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Chapter

Cover European Integration Theory

7. Social Constructivism and European Integration  

Thomas Risse

The chapter presents a short overview on social constructivism as a distinct research programme and shows what it contributes to the study of European integration. Social constructivism represents a meta-theory or an ontology, not one more substantive theory of European integration. The substantive contribution of social constructivism to the various theories of European integration is to insist on taking meaning construction, discourse, and language seriously, and to point out the mutual constitution of agency and structure. Moreover, social constructivism emphasizes the constitutive features of social institutions including the EU as not just constraining behaviour, but also affecting the identities, interests, and preferences of actors. The chapter then uses the question of European identity to illustrate empirically social constructivism ‘at work’. A constructivist account of the euro and the migration crises demonstrates that European political leaders reacted largely to the mobilization of exclusive-nationalist identities by (mostly) right-wing populist parties and movements. In sum, the social constructivist research programme in EU studies has quickly left the stage of meta-theorizing and concern for ontology and epistemology behind, and has now entered the realm of concrete empirical work dealing with real puzzles of European political life.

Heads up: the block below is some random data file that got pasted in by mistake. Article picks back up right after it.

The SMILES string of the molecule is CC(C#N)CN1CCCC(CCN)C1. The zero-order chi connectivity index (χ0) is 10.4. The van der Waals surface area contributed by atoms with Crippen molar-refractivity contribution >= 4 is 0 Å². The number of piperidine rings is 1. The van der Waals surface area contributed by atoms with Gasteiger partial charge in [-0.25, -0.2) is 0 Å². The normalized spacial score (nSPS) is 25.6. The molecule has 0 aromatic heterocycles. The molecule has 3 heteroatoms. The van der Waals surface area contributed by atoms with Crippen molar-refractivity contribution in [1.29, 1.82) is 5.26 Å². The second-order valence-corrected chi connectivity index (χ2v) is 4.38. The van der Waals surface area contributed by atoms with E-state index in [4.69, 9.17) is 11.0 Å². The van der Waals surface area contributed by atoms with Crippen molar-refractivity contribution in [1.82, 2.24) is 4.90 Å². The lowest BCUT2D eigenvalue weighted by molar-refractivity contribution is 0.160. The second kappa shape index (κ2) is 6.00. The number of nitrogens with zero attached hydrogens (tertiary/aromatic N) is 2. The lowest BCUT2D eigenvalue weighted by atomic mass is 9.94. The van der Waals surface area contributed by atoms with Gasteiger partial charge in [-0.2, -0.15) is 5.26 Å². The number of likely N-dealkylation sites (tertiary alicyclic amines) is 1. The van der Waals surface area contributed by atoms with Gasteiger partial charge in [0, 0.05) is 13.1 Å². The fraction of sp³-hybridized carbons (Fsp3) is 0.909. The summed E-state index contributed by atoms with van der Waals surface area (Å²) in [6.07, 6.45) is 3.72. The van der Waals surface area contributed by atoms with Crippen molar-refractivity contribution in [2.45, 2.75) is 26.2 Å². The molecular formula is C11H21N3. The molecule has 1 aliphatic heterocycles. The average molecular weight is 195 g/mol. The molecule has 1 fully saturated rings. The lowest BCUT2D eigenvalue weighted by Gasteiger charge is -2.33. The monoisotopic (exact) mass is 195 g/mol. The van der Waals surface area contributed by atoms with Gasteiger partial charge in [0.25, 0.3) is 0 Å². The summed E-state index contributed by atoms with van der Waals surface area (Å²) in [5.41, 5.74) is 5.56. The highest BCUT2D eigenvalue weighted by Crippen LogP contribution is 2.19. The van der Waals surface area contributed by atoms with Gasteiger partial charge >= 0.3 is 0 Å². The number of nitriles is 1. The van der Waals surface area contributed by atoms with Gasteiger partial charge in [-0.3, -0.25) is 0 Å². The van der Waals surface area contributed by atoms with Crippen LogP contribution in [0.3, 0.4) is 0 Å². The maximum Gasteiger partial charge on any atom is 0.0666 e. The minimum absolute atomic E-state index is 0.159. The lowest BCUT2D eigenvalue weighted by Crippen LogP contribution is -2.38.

Chapter

Cover Politics in the European Union

4. Critical Perspectives  

This chapter examines the range of critical perspectives now applied to the European Union, including social constructivism, critical political economy, critical social theory, critical feminism, and post-structuralism. These critical—often termed ‘post-positivist’—approaches emphasize the constructed and changeable nature of the social and political world. Many such approaches reject the notion that social reality can be objectively observed and argue that various agents, including policy actors and scholars themselves, are involved in its construction. They highlight the less obvious manifestations of power that pervade the interrelated worlds of political action and political theorizing. It is important to consider why these more critical perspectives have been absent for so long within mainstream studies of the EU.

Chapter

Cover European Union Politics

18. Enlargement  

Ana E. Juncos and Nieves Pérez-Solórzano Borragán

The process of enlargement has transformed the European Union. It has had far-reaching implications for the shape and definition of Europe, and for the institutional set-up and the major policies of the Union. This has been accomplished through a number of enlargement rounds, which the first section of the chapter analyses in detail. This is followed by a review of the enlargement process itself, with a focus on the use of conditionality and the role of the main actors involved. The contributions of neo-functionalism, liberal intergovernmentalism, and social constructivism to explaining the EU’s geographical expansion are evaluated in the third section of the chapter. The success and prospect of future enlargement are discussed in the context of wider EU developments, especially the effect of the economic crisis in the euro area, ‘enlargement fatigue’, the domestic context in the candidate countries, and Brexit.